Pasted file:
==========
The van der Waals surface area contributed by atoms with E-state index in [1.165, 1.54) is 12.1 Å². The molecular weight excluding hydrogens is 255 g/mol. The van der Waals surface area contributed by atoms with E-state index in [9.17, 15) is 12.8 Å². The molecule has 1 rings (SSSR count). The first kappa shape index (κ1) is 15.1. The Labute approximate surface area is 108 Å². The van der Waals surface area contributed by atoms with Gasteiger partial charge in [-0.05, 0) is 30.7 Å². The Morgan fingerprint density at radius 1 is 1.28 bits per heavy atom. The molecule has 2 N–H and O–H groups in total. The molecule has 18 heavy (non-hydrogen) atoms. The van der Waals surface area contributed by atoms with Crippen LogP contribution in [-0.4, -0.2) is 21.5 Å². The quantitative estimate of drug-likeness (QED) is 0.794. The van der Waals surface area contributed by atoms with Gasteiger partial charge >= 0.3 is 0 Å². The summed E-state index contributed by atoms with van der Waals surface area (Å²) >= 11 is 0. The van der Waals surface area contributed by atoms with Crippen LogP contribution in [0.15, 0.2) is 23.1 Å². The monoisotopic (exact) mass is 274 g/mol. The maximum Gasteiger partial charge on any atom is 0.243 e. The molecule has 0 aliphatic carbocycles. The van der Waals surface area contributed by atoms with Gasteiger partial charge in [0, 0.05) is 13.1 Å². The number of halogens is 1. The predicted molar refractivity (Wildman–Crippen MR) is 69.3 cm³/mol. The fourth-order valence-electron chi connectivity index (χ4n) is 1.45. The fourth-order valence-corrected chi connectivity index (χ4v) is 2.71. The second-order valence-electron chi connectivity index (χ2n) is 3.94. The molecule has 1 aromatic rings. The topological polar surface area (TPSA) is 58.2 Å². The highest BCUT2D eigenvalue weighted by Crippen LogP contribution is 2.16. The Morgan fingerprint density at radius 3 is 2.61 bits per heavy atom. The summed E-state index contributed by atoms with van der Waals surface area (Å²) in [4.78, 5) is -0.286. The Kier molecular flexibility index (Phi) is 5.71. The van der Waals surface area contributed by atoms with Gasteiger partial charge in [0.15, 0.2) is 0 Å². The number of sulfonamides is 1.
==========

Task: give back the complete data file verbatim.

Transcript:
The van der Waals surface area contributed by atoms with E-state index in [1.165, 1.54) is 12.1 Å². The molecular weight excluding hydrogens is 255 g/mol. The van der Waals surface area contributed by atoms with E-state index in [9.17, 15) is 12.8 Å². The molecule has 1 rings (SSSR count). The first kappa shape index (κ1) is 15.1. The Labute approximate surface area is 108 Å². The van der Waals surface area contributed by atoms with Gasteiger partial charge in [-0.05, 0) is 30.7 Å². The Morgan fingerprint density at radius 1 is 1.28 bits per heavy atom. The molecule has 2 N–H and O–H groups in total. The molecule has 18 heavy (non-hydrogen) atoms. The van der Waals surface area contributed by atoms with Crippen LogP contribution in [-0.4, -0.2) is 21.5 Å². The quantitative estimate of drug-likeness (QED) is 0.794. The van der Waals surface area contributed by atoms with Gasteiger partial charge >= 0.3 is 0 Å². The summed E-state index contributed by atoms with van der Waals surface area (Å²) >= 11 is 0. The van der Waals surface area contributed by atoms with Crippen LogP contribution in [0.15, 0.2) is 23.1 Å². The monoisotopic (exact) mass is 274 g/mol. The maximum Gasteiger partial charge on any atom is 0.243 e. The molecule has 0 aliphatic carbocycles. The van der Waals surface area contributed by atoms with Gasteiger partial charge in [0, 0.05) is 13.1 Å². The number of halogens is 1. The predicted molar refractivity (Wildman–Crippen MR) is 69.3 cm³/mol. The fourth-order valence-electron chi connectivity index (χ4n) is 1.45. The fourth-order valence-corrected chi connectivity index (χ4v) is 2.71. The second-order valence-electron chi connectivity index (χ2n) is 3.94. The molecule has 1 aromatic rings. The topological polar surface area (TPSA) is 58.2 Å². The highest BCUT2D eigenvalue weighted by Crippen LogP contribution is 2.16. The Morgan fingerprint density at radius 3 is 2.61 bits per heavy atom. The summed E-state index contributed by atoms with van der Waals surface area (Å²) in [4.78, 5) is -0.286. The Kier molecular flexibility index (Phi) is 5.71. The van der Waals surface area contributed by atoms with Gasteiger partial charge in [0.15, 0.2) is 0 Å². The number of sulfonamides is 1.